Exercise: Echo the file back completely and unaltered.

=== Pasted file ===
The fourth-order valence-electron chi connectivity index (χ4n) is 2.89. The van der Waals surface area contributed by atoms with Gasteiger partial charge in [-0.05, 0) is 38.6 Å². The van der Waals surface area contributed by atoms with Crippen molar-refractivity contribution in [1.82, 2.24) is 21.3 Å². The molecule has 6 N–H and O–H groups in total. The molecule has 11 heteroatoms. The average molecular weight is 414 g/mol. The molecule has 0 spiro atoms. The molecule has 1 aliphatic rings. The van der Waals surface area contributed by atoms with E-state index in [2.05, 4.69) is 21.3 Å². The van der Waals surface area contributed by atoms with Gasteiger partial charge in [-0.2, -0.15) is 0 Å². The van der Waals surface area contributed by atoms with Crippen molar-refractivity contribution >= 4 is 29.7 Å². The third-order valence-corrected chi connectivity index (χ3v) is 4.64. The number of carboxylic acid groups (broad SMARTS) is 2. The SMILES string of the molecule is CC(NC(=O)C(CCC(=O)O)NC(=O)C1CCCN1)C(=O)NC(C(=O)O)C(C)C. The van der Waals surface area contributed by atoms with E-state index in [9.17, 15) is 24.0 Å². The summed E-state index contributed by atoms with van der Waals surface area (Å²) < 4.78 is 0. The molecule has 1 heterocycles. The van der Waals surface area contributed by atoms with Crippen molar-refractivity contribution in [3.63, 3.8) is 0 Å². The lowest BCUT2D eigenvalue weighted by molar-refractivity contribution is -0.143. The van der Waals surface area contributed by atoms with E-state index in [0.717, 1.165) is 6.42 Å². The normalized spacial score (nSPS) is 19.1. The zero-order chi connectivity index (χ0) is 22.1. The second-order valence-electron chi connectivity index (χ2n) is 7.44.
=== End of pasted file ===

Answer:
The fourth-order valence-electron chi connectivity index (χ4n) is 2.89. The van der Waals surface area contributed by atoms with Gasteiger partial charge in [-0.05, 0) is 38.6 Å². The van der Waals surface area contributed by atoms with Crippen molar-refractivity contribution in [1.82, 2.24) is 21.3 Å². The molecule has 6 N–H and O–H groups in total. The molecule has 11 heteroatoms. The average molecular weight is 414 g/mol. The molecule has 0 spiro atoms. The molecule has 1 aliphatic rings. The van der Waals surface area contributed by atoms with E-state index in [2.05, 4.69) is 21.3 Å². The van der Waals surface area contributed by atoms with Gasteiger partial charge in [-0.2, -0.15) is 0 Å². The van der Waals surface area contributed by atoms with Crippen molar-refractivity contribution >= 4 is 29.7 Å². The third-order valence-corrected chi connectivity index (χ3v) is 4.64. The number of carboxylic acid groups (broad SMARTS) is 2. The SMILES string of the molecule is CC(NC(=O)C(CCC(=O)O)NC(=O)C1CCCN1)C(=O)NC(C(=O)O)C(C)C. The van der Waals surface area contributed by atoms with E-state index in [9.17, 15) is 24.0 Å². The summed E-state index contributed by atoms with van der Waals surface area (Å²) < 4.78 is 0. The molecule has 1 heterocycles. The van der Waals surface area contributed by atoms with Crippen molar-refractivity contribution in [3.63, 3.8) is 0 Å². The lowest BCUT2D eigenvalue weighted by molar-refractivity contribution is -0.143. The van der Waals surface area contributed by atoms with E-state index in [0.717, 1.165) is 6.42 Å². The normalized spacial score (nSPS) is 19.1. The zero-order chi connectivity index (χ0) is 22.1. The second-order valence-electron chi connectivity index (χ2n) is 7.44.